( SpaceDaily ) - The US space agency delayed Tuesday the scheduled March 15 launch of the space shuttle Atlantis for at least a month due to hail damage to the orbiter's external fuel tank. A strong thunderstorm swept the Cape Canaveral, Florida, area Monday, pelting the shuttle with hail as it sat at a Kennedy Space Center launch pad, being prepared for a mission to the orbiting International Space Station (ISS).
The National Aeronautics and Space Administration said the shuttle and its launcher had to be rolled back to its hangar to repair the damage.
"This constitutes the worst damage from hail that we have seen on external tank foam," Wayne Hale, manager of the Space Shuttle Program, said at a news conference.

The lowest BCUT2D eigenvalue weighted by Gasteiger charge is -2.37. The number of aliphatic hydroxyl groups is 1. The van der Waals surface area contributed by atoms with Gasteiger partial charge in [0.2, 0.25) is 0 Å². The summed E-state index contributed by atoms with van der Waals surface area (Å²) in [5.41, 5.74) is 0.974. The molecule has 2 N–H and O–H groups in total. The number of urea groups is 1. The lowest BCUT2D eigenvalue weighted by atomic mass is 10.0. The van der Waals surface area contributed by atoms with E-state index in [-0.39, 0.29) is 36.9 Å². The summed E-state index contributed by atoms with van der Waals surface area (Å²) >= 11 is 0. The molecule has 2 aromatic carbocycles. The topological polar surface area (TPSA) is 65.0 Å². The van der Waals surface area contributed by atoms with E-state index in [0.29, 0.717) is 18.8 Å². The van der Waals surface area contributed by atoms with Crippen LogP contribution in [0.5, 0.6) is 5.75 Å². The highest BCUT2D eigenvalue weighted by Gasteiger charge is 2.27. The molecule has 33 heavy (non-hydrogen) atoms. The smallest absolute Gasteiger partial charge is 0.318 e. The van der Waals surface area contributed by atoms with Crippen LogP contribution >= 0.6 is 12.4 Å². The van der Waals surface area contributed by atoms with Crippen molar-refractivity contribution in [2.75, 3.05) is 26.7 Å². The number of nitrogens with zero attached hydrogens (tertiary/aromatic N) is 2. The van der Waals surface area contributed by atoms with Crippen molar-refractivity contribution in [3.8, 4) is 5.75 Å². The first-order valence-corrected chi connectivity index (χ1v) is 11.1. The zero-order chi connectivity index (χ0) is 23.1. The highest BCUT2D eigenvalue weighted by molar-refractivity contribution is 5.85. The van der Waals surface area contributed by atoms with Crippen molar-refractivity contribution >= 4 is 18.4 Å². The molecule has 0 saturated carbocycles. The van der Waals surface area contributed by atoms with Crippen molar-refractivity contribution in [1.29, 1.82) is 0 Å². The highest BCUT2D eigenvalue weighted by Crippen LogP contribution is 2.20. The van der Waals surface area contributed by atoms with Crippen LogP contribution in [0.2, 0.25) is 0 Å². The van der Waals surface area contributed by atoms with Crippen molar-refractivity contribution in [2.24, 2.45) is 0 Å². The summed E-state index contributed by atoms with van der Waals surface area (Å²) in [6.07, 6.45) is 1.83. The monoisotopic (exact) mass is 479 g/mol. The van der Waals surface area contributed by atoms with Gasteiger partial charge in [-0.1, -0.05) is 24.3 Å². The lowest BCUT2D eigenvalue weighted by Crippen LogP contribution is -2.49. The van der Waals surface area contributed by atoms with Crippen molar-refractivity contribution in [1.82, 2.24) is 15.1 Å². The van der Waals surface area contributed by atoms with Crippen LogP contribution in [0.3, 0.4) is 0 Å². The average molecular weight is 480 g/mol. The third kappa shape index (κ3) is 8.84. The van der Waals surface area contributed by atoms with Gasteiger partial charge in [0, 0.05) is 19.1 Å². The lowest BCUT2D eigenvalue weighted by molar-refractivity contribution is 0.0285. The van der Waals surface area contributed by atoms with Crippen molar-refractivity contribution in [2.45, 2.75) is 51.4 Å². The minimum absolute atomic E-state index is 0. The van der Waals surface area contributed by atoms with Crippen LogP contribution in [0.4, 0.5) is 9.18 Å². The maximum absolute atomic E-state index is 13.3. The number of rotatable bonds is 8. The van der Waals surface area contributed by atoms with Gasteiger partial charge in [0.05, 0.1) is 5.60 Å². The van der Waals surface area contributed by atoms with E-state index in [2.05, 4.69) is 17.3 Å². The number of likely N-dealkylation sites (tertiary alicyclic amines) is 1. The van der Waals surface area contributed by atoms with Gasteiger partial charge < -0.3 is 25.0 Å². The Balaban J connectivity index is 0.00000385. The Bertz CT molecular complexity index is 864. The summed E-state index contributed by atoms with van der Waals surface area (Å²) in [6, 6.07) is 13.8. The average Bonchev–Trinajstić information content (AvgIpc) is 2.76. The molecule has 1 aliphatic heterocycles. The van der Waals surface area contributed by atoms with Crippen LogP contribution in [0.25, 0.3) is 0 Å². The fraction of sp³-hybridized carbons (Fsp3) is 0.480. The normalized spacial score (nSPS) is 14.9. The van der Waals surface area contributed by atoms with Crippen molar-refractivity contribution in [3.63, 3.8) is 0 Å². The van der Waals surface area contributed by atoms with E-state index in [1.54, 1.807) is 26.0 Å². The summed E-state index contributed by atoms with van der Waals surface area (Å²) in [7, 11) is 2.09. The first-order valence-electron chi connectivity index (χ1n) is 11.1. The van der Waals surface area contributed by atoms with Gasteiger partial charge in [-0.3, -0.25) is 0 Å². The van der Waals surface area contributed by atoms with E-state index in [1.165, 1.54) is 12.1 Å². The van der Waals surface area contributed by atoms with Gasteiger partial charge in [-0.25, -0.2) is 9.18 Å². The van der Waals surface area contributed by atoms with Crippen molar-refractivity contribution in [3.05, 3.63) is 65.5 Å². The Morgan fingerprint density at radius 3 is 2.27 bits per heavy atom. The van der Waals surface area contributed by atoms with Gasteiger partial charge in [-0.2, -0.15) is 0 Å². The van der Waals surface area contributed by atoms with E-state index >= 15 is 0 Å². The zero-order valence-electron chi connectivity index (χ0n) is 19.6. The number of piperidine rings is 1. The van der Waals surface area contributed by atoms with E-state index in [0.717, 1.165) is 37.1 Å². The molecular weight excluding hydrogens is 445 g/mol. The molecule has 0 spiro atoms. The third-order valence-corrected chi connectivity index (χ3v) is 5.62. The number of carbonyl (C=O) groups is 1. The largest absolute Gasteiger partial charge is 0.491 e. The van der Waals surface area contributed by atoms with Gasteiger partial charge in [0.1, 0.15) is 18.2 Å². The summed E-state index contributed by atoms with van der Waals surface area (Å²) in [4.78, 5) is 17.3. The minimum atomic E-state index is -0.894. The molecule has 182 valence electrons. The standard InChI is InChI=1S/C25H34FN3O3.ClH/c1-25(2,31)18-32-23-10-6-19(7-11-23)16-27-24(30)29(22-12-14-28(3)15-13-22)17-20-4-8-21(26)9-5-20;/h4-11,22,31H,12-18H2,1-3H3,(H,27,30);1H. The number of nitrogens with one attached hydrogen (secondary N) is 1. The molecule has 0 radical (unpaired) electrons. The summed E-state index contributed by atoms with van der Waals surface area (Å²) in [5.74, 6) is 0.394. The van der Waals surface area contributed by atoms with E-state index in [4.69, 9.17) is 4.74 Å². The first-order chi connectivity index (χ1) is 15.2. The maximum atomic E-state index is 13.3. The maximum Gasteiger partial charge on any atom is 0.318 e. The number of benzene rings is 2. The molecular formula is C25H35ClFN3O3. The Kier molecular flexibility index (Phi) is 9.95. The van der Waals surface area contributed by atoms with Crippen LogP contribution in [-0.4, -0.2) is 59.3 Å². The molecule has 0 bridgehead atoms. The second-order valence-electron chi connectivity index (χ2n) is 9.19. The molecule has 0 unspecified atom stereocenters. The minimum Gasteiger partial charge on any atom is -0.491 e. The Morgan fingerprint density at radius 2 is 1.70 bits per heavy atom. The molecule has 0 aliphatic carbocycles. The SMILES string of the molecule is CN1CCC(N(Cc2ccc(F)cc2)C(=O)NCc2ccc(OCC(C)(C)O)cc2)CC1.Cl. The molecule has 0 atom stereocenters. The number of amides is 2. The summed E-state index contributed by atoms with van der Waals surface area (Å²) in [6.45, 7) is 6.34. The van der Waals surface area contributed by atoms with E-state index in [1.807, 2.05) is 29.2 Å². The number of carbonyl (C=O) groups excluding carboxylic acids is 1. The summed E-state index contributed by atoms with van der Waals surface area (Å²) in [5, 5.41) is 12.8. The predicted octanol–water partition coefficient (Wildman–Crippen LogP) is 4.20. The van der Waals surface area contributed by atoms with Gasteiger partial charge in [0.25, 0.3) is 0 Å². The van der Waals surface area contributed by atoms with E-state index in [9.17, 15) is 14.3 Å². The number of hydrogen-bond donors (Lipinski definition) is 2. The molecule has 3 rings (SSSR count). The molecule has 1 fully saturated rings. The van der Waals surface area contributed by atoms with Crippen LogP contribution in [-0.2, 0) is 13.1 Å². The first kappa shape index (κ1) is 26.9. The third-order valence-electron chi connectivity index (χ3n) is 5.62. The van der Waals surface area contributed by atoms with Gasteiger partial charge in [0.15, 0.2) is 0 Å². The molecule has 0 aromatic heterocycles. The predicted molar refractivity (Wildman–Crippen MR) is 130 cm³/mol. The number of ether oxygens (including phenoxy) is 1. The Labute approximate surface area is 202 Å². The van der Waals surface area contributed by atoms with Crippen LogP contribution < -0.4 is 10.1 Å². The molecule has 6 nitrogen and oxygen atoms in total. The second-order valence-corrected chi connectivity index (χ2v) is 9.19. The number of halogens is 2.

"We see the next launch opportunity end-April," Hale said. "It will be about a month before we can talk about heading back to the launch posture ... given the repair schedule and the ISS requirements."
Hale said the delay was not expected to affect the NASA timetable for five shuttle launches to the ISS scheduled this year.
If Atlantis's external fuel tank needs to be returned to the NASA Michoud Assembly Facility in New Orleans, Louisiana, the delay may be prolonged, another NASA official said.
The 11-day Atlantis mission is aimed at continuing construction of the ISS. NASA plans to deliver and install the European Space Agency's laboratory Columbus on the orbiting station in October.
During the last shuttle mission to the ISS, in December, Discovery astronauts rewired the outpost's power system and continued constructing the station by installing a truss segment on its grid-like structure.